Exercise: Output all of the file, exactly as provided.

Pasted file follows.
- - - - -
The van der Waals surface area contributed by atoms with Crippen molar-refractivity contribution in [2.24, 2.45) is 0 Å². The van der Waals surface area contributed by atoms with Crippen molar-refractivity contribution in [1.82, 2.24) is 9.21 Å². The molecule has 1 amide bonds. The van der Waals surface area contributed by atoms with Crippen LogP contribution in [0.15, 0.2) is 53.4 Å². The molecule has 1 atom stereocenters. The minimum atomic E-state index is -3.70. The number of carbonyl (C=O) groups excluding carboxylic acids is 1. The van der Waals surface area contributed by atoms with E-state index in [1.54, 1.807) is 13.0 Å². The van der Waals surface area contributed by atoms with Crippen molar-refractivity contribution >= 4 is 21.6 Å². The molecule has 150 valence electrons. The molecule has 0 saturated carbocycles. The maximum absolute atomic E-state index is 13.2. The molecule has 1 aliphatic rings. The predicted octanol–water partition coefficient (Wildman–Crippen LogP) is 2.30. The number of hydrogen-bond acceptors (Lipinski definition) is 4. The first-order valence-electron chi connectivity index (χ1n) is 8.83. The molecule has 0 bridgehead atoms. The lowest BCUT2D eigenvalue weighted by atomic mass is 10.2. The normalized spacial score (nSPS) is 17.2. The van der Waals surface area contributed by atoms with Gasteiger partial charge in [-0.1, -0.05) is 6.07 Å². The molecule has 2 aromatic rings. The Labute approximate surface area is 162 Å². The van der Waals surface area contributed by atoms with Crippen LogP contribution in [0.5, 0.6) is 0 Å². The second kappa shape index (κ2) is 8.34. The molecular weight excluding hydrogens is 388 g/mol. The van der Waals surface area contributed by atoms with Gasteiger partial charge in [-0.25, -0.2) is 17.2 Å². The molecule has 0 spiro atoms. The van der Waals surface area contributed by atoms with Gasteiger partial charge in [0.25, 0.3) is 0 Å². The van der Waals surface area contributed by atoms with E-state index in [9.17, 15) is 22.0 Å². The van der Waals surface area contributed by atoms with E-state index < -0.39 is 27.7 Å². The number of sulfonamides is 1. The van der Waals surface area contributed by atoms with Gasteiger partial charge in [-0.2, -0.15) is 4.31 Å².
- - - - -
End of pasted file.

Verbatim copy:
The van der Waals surface area contributed by atoms with Crippen molar-refractivity contribution in [2.24, 2.45) is 0 Å². The van der Waals surface area contributed by atoms with Crippen molar-refractivity contribution in [1.82, 2.24) is 9.21 Å². The molecule has 1 amide bonds. The van der Waals surface area contributed by atoms with Crippen LogP contribution in [0.15, 0.2) is 53.4 Å². The molecule has 1 atom stereocenters. The minimum atomic E-state index is -3.70. The number of carbonyl (C=O) groups excluding carboxylic acids is 1. The van der Waals surface area contributed by atoms with E-state index in [1.54, 1.807) is 13.0 Å². The van der Waals surface area contributed by atoms with Crippen molar-refractivity contribution >= 4 is 21.6 Å². The molecule has 150 valence electrons. The molecule has 0 saturated carbocycles. The maximum absolute atomic E-state index is 13.2. The molecule has 1 aliphatic rings. The predicted octanol–water partition coefficient (Wildman–Crippen LogP) is 2.30. The number of hydrogen-bond acceptors (Lipinski definition) is 4. The first-order valence-electron chi connectivity index (χ1n) is 8.83. The molecule has 0 bridgehead atoms. The lowest BCUT2D eigenvalue weighted by atomic mass is 10.2. The normalized spacial score (nSPS) is 17.2. The van der Waals surface area contributed by atoms with Gasteiger partial charge in [-0.1, -0.05) is 6.07 Å². The molecule has 2 aromatic rings. The Labute approximate surface area is 162 Å². The van der Waals surface area contributed by atoms with Crippen LogP contribution in [0.5, 0.6) is 0 Å². The second kappa shape index (κ2) is 8.34. The molecular weight excluding hydrogens is 388 g/mol. The van der Waals surface area contributed by atoms with Gasteiger partial charge in [-0.25, -0.2) is 17.2 Å². The molecule has 0 spiro atoms. The van der Waals surface area contributed by atoms with Gasteiger partial charge in [0.25, 0.3) is 0 Å². The van der Waals surface area contributed by atoms with E-state index in [9.17, 15) is 22.0 Å². The van der Waals surface area contributed by atoms with E-state index < -0.39 is 27.7 Å². The number of sulfonamides is 1. The van der Waals surface area contributed by atoms with Gasteiger partial charge in [-0.2, -0.15) is 4.31 Å².